21 Model indicative outputs 1/2 Selection or not to produce: Heat and/or Power and/or Biofuels In an optimum mix Defined either in economic terms (profit maximization) and/or in terms of maximum energy yield (maximization of energy output) For a resulted selected feedstock set
22 Model indicative outputs 2/2 The results from model implementation include the following: Decision making in investing in domestic raw materials cultivation Decision making in investing in which type of biomass production units Determination of cultivation and production units sitting The main difficulty and the critical factors for the successful model The main difficulty and the critical factors for the successful model implementation are the reliability and validity of all data being collected and employed.
23 Comparative evaluation of biofuels SC Index Land Carbon dept [mg CO 2 /ha] Land utilization [t/ha] Energy NEV [E output -E input -E co-product MJ/l] Energy balance [MJ biofuel (1lt) / MJ energy consumed] Gross energy yield [ GJ/ha] Air-Climate GHG emissions [g CO 2 eq./ MJ] GHG balance or GHG savings [%] Water Water consumption [lt H 2 O/ lt biofuel] Eutrophication [kg, P,N/ ha] Flora- Fauna The same indices as water Biodiesel Bioethanol 1G 2G 1G 2G Environmental indices per natural source/receiver depending on biofuels generation
24 Conclusions 1/2 The environmental evaluation of biofuels SC indentified that the most energy-consuming / eco- less friendlier process step is : Production stage, and the critical parameters incorporated: Primary use of land External inputs (water, energy, fossil fuels, fertilizers interaction with terrestrial ecosystem) GHG emissions Possible transition from 1 st to 2 nd generation biofuels maybe identified, if the major energy indices are examined.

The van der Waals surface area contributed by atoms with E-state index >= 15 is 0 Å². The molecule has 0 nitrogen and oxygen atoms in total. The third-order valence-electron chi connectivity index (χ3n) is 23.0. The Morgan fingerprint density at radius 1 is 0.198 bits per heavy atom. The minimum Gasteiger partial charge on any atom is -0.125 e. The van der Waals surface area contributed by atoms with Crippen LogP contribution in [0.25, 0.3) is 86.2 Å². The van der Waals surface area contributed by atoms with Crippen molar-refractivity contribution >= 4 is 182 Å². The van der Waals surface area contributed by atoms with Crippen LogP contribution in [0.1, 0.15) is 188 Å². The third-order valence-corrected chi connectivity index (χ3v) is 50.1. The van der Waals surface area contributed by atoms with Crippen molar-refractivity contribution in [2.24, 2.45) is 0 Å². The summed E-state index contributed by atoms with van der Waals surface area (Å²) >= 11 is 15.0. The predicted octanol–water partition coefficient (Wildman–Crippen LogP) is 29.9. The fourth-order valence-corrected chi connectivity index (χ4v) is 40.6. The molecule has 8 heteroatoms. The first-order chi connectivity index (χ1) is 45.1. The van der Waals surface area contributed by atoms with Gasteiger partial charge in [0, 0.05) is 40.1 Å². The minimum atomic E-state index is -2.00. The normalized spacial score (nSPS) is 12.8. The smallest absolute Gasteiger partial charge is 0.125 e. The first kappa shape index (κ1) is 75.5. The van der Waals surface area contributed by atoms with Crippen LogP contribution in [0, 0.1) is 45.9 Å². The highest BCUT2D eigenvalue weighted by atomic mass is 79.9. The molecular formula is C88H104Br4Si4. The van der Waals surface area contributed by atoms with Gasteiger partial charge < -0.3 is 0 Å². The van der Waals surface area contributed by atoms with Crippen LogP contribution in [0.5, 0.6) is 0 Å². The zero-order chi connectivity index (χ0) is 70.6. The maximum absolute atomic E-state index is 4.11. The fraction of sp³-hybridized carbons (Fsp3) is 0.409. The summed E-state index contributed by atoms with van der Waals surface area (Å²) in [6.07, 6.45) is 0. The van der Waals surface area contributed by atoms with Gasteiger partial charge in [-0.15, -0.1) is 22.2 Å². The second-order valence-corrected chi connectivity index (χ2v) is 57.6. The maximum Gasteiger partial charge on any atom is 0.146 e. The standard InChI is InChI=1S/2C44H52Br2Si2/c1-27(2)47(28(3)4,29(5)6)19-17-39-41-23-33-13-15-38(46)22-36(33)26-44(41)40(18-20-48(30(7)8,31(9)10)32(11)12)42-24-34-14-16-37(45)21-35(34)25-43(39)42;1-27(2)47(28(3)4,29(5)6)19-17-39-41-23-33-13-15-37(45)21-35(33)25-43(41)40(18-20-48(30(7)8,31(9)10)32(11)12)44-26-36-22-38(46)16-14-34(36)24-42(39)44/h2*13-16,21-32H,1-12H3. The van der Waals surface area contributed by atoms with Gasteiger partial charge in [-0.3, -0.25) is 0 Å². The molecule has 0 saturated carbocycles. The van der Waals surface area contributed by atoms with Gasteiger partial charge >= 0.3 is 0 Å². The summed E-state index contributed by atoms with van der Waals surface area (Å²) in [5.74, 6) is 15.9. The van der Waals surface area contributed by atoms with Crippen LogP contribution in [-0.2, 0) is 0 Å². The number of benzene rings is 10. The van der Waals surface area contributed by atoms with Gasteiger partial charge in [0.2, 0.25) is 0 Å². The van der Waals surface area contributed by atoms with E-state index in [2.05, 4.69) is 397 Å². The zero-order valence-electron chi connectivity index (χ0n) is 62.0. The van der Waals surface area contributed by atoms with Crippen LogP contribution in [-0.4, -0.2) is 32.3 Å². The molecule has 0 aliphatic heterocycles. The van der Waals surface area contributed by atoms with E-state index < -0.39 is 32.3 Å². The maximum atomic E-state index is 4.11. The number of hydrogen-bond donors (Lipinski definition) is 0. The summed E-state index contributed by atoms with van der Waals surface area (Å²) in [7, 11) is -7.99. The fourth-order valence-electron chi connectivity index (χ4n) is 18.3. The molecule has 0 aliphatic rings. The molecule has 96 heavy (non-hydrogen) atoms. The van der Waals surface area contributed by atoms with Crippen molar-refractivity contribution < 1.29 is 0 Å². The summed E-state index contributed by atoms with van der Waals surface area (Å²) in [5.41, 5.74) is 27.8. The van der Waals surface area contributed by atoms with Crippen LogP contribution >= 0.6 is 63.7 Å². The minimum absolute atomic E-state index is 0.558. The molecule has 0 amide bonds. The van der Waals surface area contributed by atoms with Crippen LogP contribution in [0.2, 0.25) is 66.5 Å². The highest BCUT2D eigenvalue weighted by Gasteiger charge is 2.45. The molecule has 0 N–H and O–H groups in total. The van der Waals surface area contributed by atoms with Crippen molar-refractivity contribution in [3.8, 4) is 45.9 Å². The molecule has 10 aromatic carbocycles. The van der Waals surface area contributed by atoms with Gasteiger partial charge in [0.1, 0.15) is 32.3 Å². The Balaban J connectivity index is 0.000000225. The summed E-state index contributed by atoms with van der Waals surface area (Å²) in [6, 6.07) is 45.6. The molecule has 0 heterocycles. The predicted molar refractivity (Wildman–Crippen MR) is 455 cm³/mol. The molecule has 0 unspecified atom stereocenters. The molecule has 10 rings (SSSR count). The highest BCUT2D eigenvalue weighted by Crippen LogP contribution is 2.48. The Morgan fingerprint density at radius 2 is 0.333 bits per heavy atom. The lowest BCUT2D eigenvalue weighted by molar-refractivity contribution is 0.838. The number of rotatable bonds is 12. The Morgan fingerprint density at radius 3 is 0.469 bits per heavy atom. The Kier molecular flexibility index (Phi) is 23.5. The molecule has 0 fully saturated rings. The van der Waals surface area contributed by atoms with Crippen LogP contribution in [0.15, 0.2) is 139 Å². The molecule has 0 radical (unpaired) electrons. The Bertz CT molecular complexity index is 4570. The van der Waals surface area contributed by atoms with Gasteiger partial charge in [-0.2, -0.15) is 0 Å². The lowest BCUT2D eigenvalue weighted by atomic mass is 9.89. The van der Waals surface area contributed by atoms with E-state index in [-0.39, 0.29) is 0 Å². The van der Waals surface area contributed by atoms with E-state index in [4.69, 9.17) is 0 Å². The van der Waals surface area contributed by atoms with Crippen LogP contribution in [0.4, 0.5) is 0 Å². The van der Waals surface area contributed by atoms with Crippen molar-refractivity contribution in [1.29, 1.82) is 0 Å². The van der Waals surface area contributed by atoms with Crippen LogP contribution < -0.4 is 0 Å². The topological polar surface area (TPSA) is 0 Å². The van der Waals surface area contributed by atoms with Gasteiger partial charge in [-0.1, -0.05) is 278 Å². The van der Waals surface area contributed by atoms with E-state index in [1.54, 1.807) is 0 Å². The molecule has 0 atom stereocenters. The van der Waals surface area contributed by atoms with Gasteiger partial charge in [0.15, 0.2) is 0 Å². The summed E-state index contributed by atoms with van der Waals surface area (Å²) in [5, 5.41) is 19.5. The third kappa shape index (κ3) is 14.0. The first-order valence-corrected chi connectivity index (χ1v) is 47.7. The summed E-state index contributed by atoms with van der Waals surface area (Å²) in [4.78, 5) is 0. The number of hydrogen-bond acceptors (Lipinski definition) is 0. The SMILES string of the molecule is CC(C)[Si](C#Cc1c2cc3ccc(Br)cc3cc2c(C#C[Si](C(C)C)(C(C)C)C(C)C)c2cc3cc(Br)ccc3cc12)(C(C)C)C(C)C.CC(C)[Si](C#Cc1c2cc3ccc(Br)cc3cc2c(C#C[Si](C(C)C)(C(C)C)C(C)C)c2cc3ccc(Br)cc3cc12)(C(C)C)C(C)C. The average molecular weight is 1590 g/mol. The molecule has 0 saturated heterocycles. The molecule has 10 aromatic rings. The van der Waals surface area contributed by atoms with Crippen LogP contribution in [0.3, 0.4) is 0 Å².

25 Conclusions 2/2 Model outputs Types of raw materials production Quantity of raw materials to be processed by the plant Quantities of final products Financial benefits Already the model was tested for the prefecture of Thessaloniki, and results were promising. Future work should include: Model application in similar green energy supply chains The inclusion of cost parameters concerning transport issues, environmental issues, sitting themes (GIS incorporation), more complicate economic structures (deprecation issues, investment issues).
26 Thank you for your attention Optimisation of Production Systems Lab http //ikaros.teipir teipir..gr/mecheng/ops Soft Energy Protection Lab Applications & Environmental www sealab..gr